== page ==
My father fought off the ravages of his last bout with cancer for 4.5 years before he let go. I remember the last time I saw him. He begged me to get him out of the hospital and home. I had a long conversation with the doctor who wanted to administer some next treatment. I didn\’t know I would have the ocurage to say \’No\’; to say \’let him go the way he wants to – at home with people who love him\’. Later that day I went to his bedside and told him my brother was coming the following day and that he would be released when my brother got there. I had to head back to my daughter and to my home. I kissed my daddy\’s hand and told him to let go, that I was fine (he always worried about my being single), that I would see him again in where ever it is we go when we are done with here. I told my daddy I loved him and he squeezed my hand and closed his eyes (not to sleep, but so that I wouldn\’t see the tears brimming in his eyes). He died less than 24 hours later. I Loved that man.Thanks for the beautiful piece you posted, Jorge.G.

  5. Jaime Campbell says:

    Oh, Jorge. I have tears in my eyes. That was so sad. So, so, so sad. Please tell this woman, Jody, how very sorry I am for her pain, for her father\’s pain. She is an amazing writer.I wanted to thank you, friend, for your comments of support on my latest entry. I value your feedback and opinion very highly and what you said made me feel terrific. Really, really terrific.Thank you.Jaime.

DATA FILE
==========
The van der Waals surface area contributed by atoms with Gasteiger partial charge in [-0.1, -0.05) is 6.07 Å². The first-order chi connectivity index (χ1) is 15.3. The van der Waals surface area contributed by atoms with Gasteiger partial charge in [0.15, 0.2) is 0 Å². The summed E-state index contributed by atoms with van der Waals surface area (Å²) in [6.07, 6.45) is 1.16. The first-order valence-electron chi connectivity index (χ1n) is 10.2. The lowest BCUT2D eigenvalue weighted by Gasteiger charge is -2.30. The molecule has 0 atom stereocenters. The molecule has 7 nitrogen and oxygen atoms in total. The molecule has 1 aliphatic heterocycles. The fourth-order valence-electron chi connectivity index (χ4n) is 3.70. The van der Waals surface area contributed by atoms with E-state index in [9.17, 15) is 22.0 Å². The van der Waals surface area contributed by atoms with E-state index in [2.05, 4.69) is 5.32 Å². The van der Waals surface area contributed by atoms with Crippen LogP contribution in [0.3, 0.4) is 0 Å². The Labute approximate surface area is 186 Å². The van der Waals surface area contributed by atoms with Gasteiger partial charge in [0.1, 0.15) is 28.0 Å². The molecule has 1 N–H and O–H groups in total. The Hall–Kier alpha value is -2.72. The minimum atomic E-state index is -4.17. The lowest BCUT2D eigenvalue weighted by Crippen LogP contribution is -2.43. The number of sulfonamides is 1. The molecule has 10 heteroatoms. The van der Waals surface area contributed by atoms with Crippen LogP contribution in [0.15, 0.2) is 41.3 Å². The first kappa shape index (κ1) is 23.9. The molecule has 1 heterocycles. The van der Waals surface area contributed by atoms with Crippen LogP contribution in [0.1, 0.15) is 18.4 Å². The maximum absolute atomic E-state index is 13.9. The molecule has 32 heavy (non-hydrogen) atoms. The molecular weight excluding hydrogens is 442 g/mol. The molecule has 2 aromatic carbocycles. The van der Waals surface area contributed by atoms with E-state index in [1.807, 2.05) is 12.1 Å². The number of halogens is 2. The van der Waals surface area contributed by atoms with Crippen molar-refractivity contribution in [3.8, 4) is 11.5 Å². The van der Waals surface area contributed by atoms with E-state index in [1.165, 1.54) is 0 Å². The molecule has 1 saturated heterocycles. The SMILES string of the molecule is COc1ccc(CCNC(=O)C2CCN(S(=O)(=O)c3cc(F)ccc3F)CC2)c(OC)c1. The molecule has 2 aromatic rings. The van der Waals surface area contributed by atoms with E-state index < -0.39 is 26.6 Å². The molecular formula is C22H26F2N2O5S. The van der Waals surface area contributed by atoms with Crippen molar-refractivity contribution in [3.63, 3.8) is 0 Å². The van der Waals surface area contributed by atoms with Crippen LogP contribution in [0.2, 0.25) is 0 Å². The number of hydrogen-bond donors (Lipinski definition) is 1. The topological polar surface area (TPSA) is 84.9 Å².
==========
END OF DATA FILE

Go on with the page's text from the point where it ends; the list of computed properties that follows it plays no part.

6. Deirdre says:

    Excellent piece. Thanks for posting it. It\’s something that\’s all too familiar for many people.I also wanted to thank you for posting the piece about grant writing. I just skimmed it, and have to come back to read it in more detail. I\’m a bit crunched for time at the moment.Hope you\’re doing well :-)D

  7. Lars says:

    I lost my Dad a few weeks ago and the grief is as raw today as it was then. He was gone suddenly, a massive heart attack they said. Teaching art one day and gone the next.I have been lost in my thoughts of the fact that there was no warning, no time to prepare for the end. Never a sick day in his life and now all I have to think about is Why? I cannot find an answer. After reading your entry here, I am now thinking how this must have been my Dad\’s wish. Maybe it is everyone\’s wish…no suffering…to die quick…not to be a burden.How selfish I have been….he was spared the pain and humiliation of watching his loved ones suffer his end.I have made peace with this. Death is personal.